Financial incentive?

But the credits — years in the making — conceivably could boost sustainable agriculture because as the market grows and their value increases, they'll provide farmers with a financial incentive to transition to sustainable practices.

"We have come a long way in understanding the complex interactions between soil, water, nutrients and plants and that has allowed us to go forward, for agriculture to become part of the solution to climate change," said Robert Parkhurst, agriculture greenhouse gas markets director for the Environmental Defense Fund.

Parkhurst has been working with farmers, scientists, California regulators and economists for years to create these ag credits.

"We got the first protocol approved, the rice protocol. We have 20 farmers on 21,000 acres that have listed projects," Parkhurst said. Those farmers are in California and in the mid-south states such as Arkansas.

Two more types of sustainable agriculture protocols or credits are in the making: one for farming with reduced amounts of fertilizer and one for raising cattle on natural grasslands. "So it’s a great start," he said.

"But it’s still tough. There’s a lot of hard work going on with it. We’ve got to show how it works and take those learnings and continue on with a reduced fertilizer protocol and a grasslands protocol."

Isbell, Parkhurst, dozens of other farmers, some environmentalists and certainly regulators at the California Air Resources Board are hoping to see a growing market evolve for the ag carbon credits, a market that would encourage more farmers to take up sustainable agriculture practices.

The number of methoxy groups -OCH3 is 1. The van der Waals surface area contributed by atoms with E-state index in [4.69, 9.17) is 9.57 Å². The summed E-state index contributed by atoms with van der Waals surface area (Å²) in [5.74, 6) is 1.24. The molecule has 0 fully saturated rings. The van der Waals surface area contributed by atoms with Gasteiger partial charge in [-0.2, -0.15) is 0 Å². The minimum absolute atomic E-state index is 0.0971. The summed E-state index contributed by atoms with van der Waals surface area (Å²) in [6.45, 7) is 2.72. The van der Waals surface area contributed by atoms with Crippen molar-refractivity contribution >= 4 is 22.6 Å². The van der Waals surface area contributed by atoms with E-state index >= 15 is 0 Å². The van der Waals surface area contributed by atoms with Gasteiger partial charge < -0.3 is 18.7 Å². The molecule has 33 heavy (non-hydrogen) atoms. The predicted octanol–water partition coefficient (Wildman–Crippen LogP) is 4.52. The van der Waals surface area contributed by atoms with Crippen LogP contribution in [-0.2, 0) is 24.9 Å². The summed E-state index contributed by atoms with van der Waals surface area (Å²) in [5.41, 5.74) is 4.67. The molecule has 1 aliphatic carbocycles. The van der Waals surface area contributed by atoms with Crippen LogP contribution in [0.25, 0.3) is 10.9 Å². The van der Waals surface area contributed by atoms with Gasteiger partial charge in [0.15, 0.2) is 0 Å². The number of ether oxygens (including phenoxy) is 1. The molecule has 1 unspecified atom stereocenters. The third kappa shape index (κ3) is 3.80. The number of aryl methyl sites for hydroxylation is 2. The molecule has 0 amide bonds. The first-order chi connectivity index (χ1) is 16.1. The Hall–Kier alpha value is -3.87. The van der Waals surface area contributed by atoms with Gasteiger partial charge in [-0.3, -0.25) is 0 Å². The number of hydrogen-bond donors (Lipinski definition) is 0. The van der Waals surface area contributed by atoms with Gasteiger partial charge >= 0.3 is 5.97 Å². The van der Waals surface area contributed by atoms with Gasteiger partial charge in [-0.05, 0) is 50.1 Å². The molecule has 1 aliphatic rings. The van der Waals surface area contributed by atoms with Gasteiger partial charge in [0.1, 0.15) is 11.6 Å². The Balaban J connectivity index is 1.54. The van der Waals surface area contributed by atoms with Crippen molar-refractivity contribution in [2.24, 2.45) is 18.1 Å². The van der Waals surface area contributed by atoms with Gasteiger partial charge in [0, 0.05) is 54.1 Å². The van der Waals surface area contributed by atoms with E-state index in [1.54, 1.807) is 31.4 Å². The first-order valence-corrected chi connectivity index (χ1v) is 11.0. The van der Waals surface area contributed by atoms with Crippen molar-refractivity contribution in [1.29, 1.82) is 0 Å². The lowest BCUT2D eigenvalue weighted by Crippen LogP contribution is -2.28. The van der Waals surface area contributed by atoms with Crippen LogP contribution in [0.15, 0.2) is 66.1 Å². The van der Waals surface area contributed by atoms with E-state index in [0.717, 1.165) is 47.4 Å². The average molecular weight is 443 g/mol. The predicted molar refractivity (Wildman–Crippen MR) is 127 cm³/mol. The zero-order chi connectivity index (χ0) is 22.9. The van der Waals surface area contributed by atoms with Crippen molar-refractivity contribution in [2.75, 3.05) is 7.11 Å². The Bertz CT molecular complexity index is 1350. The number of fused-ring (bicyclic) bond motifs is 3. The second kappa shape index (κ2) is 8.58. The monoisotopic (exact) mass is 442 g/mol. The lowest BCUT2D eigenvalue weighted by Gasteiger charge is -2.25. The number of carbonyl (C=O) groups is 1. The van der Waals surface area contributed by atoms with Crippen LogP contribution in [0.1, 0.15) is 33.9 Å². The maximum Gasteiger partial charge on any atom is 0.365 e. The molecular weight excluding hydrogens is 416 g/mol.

(Hear more about carbon sequestration through agriculture at VERGE 16 on Sept. 19 to 22 in Santa Clara, California)

<p>A rice farm in Arkansas.</p>

But right now, it's not even clear that California's cap-and-trade system even will continue. 

After four years as a functioning carbon credit auction market, California's cap and trade system is up for renewal or it might expire in 2020. Lawmakers in Sacramento have differing interpretations as to whether actual legislative action is needed to renew authorization for cap and trade, with the governor and the Air Resources Board arguing that renewal is automatic and some legislators saying a new law must be passed.  

According to some legislators and a lawsuit filed years ago challenging the cap and trade system, the cap and auctions represent a tax and any tax in California must be approved by a two-thirds vote of the legislature. That ratio is generally a hurdle.

This threat looms over the system even as the cap and trade system has worked to get big emitters to reduce emissions and the state’s economy has grown.

Since early 2013, when California’s cap and trade system began holding auctions, it has sold enough allowance credits — those sold at auction — to keep the price of carbon buoyed above a floor price of $10 for each allowance or ton of carbon or GHGs emitted. For most of this year and last, credits hovered around $12 to $$12.72 each.